The Patient: This excellent teaching case was donated to the ECG Guru by our friend, Sebastian Garay (who is an ECG Guru himself). It was taken from a 33-year-old man who was complaining of chest pain and palpitations. He reported a similar episode about six months prior, but failed to follow up with cardiology. Was told by his medical care provider that he had atrial fib.
The ECG: We are able in this case to provide a 12-lead ECG with each lead recorded for the entire width of the paper. This has the advantage of producing twelve ten-second rhythm strips. Page one contains the limb leads, and page two shows us the precordial leads.
The rhythm is atrial fibrillation, with a heart rate of 133 bpm and an irregularly irregular rhythm. The QRS axis is extreme left at about -75 degrees. This has caused Leads II, III, and aVF to be negatively deflected, and aVR and aVL to be positive. Lead I is biphasic, low voltage, and mostly positive, indicating that the axis travels almost perpendicular to Lead I, but slightly toward it.
The machine mistakenly gives us a reading for PR interval and P wave axis, even though there are no P waves. The QRS is on the wide side without being abnormal at .10 seconds (100 ms). The QTc is within normal limits, although it might be considered “borderline”, with 431-450 usually considered borderline.
There appears to be very slight ST elevation in the inferior leads with no coving of the ST segment. We see the same ST appearance in Leads V3 through V6. The axis in the vertical plane, as indicated by the chest, or precordial, leads, is also unusual. It appeared the same in multiple ECGs run by different people, so lead placement is presumed to be correct. V1 and V2 are more upright than negative, which is not normal. The most common cause of upright QRS in V1 is right bundle branch block, which is not present here. Another common cause of a dominant R wave in V1 and V2 is right ventricular enlargement. V3, V4, V5, and V6 all look very much alike, with no R wave progression, also a sign of right ventricular enlargement. First glance appears to show pathological Q waves in many leads, but on closer inspection, there are small “r” waves. Other signs of right ventricular enlargement, such as the “strain pattern” (ST depression and T wave inversion in right-sided leads), are not evident here.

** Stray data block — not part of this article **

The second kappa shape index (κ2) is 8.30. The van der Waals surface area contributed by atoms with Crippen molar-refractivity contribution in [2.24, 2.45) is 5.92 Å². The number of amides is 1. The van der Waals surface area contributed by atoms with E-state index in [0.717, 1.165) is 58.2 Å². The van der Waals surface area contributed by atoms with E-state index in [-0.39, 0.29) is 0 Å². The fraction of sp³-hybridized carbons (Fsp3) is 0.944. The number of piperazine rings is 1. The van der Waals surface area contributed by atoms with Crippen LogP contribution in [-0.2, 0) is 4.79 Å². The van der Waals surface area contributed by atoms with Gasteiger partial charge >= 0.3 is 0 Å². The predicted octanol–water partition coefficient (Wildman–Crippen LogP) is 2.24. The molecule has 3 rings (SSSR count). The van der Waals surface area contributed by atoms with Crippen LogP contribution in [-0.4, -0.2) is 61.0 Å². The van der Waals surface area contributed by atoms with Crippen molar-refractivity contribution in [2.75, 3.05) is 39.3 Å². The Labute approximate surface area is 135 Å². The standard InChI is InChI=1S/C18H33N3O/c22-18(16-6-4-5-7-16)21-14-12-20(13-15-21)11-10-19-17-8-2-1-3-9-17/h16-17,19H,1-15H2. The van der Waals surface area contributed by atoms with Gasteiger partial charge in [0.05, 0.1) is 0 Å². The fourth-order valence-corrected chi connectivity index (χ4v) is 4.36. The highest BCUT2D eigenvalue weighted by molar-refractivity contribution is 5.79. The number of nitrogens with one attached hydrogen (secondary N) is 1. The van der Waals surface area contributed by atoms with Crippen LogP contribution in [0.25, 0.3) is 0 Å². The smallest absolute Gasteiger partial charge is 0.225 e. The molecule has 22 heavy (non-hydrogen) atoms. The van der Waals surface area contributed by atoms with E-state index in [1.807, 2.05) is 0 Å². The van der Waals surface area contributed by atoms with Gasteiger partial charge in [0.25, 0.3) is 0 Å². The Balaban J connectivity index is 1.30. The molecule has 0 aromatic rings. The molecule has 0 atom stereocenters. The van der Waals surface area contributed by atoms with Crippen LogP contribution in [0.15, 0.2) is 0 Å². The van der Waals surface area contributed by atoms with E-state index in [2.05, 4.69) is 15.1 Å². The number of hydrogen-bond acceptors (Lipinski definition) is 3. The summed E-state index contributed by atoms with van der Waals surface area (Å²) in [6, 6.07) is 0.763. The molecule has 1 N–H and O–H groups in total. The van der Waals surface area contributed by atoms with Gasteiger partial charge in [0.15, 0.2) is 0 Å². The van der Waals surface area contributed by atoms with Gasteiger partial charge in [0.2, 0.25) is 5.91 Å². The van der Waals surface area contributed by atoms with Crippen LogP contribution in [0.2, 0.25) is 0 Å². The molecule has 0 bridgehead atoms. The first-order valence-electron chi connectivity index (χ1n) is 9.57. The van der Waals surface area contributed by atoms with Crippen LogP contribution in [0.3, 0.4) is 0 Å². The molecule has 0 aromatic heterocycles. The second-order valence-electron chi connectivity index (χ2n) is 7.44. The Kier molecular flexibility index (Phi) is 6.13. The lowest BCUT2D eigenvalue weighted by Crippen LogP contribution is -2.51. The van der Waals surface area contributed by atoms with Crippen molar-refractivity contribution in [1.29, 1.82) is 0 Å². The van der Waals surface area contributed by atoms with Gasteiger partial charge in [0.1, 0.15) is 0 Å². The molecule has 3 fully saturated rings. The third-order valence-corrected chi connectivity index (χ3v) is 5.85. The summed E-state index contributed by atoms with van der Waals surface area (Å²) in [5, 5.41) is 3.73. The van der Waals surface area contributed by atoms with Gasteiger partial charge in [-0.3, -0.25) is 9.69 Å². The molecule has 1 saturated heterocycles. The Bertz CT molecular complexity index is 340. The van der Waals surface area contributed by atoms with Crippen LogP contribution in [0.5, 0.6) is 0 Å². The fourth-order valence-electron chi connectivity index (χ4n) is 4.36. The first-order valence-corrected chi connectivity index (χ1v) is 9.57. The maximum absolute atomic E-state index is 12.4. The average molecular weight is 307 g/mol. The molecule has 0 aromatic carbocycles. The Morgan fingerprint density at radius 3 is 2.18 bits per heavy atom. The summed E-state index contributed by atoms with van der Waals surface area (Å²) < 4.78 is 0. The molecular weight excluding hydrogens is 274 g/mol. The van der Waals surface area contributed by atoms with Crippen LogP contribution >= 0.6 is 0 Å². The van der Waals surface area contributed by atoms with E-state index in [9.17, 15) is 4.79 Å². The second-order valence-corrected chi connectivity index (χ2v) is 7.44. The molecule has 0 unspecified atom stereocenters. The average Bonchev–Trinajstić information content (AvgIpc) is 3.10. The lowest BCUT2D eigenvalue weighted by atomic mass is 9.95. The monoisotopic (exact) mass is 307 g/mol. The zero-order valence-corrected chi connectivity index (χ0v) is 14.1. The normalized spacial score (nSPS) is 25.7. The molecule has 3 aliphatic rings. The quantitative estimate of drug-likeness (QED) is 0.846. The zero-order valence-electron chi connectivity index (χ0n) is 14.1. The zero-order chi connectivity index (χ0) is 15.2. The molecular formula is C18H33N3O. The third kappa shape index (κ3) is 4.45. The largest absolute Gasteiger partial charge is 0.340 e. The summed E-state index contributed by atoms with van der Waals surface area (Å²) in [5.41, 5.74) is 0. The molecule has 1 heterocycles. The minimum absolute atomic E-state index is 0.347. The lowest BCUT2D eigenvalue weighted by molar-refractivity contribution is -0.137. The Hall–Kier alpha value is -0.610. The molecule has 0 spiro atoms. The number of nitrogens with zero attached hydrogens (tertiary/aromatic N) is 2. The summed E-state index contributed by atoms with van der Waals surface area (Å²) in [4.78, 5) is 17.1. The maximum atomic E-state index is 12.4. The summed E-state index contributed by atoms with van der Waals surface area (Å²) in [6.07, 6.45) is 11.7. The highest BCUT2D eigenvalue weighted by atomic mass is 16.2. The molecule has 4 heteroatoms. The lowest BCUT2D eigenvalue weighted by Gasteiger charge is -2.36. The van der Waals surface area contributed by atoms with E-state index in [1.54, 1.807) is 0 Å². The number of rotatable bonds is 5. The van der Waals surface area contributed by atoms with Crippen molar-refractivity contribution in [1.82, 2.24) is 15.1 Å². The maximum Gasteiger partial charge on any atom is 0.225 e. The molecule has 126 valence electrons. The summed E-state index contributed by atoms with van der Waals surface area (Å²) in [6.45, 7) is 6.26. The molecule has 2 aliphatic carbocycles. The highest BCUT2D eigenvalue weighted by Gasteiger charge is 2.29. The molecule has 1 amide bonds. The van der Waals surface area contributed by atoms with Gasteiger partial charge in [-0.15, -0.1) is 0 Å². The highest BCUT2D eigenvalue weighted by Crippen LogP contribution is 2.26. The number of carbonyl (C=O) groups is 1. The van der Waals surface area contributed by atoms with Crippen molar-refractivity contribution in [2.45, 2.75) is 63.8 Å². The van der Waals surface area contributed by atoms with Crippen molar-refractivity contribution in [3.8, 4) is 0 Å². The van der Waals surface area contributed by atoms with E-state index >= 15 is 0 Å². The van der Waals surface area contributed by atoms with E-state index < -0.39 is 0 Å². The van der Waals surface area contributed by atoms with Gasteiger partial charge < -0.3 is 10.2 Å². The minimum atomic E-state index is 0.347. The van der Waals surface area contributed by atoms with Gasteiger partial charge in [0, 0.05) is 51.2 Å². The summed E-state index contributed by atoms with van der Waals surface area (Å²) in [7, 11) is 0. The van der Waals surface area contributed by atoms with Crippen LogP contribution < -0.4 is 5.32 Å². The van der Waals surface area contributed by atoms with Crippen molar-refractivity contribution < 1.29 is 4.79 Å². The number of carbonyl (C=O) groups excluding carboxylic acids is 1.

So, to recap, this young and symptomatic man has had intermittent bouts of atrial fibrillation and chest pain. We do not know of other symptoms, but the ECG is abnormal in many ways, especially for a young person. His symptoms also point to serious heart disease.
The Hospital Course: The patient presented to the Emergency Department in atrial fib with a rapid ventricular response at 140/min. His troponin levels were all critically high at 1.230, 1.30, 1.230, and 1.250. (Normal 0.00 – 0.40). Later that day, he converted to sinus rhythm with PACs. The next day, cardiac catheterization was performed.
Cath Findings: Marked right heart pressure variations with respirations. Mild, non-obstructive coronary artery disease in a co-dominant system. Severe non-ischemic cardiomyopathy (NICM). The left ventriculogram showed global hypokinesis, with an ejection fraction of 20-25% (normal EF is 60% or greater).
Diagnosis: Unspecified atrial fib and Type 2 M.I. This is a term now being used for M.I. due to an underlying cause other than coronary artery plaque rupture and thrombosis. In this case, loss of cardiac output due to atrial fib with RVR and NICM caused a defect in the supply-demand conditions in his heart. Even with open coronary arteries, his heart could not keep up enough cardiac output to adequately supply the coronary arteries and the myocardium. The rapid rate increased the demand side of the equation, while not enhancing the supply side.
Patient Outcome: The patient was discharged home with instructions to follow up with his primary care provider and cardiologist. Even in the absence of heart failure symptoms, he was started on medications for failure, as well as medications for the atrial fibrillation.
Our thanks to Sebastian Garay for sharing this great non-STEMI example.